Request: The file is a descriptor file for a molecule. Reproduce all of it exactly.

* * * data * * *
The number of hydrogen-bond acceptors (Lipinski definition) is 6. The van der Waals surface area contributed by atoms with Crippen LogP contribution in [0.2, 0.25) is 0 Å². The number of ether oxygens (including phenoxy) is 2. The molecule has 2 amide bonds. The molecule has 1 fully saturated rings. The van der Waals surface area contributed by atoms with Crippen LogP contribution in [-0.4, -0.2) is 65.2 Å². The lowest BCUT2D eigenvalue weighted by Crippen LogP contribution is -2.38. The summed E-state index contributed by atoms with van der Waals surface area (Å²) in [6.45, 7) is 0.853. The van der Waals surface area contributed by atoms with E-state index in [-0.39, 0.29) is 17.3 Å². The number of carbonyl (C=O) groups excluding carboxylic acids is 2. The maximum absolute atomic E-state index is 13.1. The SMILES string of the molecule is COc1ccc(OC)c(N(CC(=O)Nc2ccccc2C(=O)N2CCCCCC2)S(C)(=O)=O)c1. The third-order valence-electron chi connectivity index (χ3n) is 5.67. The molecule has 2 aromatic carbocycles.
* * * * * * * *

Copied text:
The number of hydrogen-bond acceptors (Lipinski definition) is 6. The van der Waals surface area contributed by atoms with Crippen LogP contribution in [0.2, 0.25) is 0 Å². The number of ether oxygens (including phenoxy) is 2. The molecule has 2 amide bonds. The molecule has 1 fully saturated rings. The van der Waals surface area contributed by atoms with Crippen LogP contribution in [-0.4, -0.2) is 65.2 Å². The lowest BCUT2D eigenvalue weighted by Crippen LogP contribution is -2.38. The summed E-state index contributed by atoms with van der Waals surface area (Å²) in [6.45, 7) is 0.853. The van der Waals surface area contributed by atoms with E-state index in [-0.39, 0.29) is 17.3 Å². The number of carbonyl (C=O) groups excluding carboxylic acids is 2. The maximum absolute atomic E-state index is 13.1. The SMILES string of the molecule is COc1ccc(OC)c(N(CC(=O)Nc2ccccc2C(=O)N2CCCCCC2)S(C)(=O)=O)c1. The third-order valence-electron chi connectivity index (χ3n) is 5.67. The molecule has 2 aromatic carbocycles.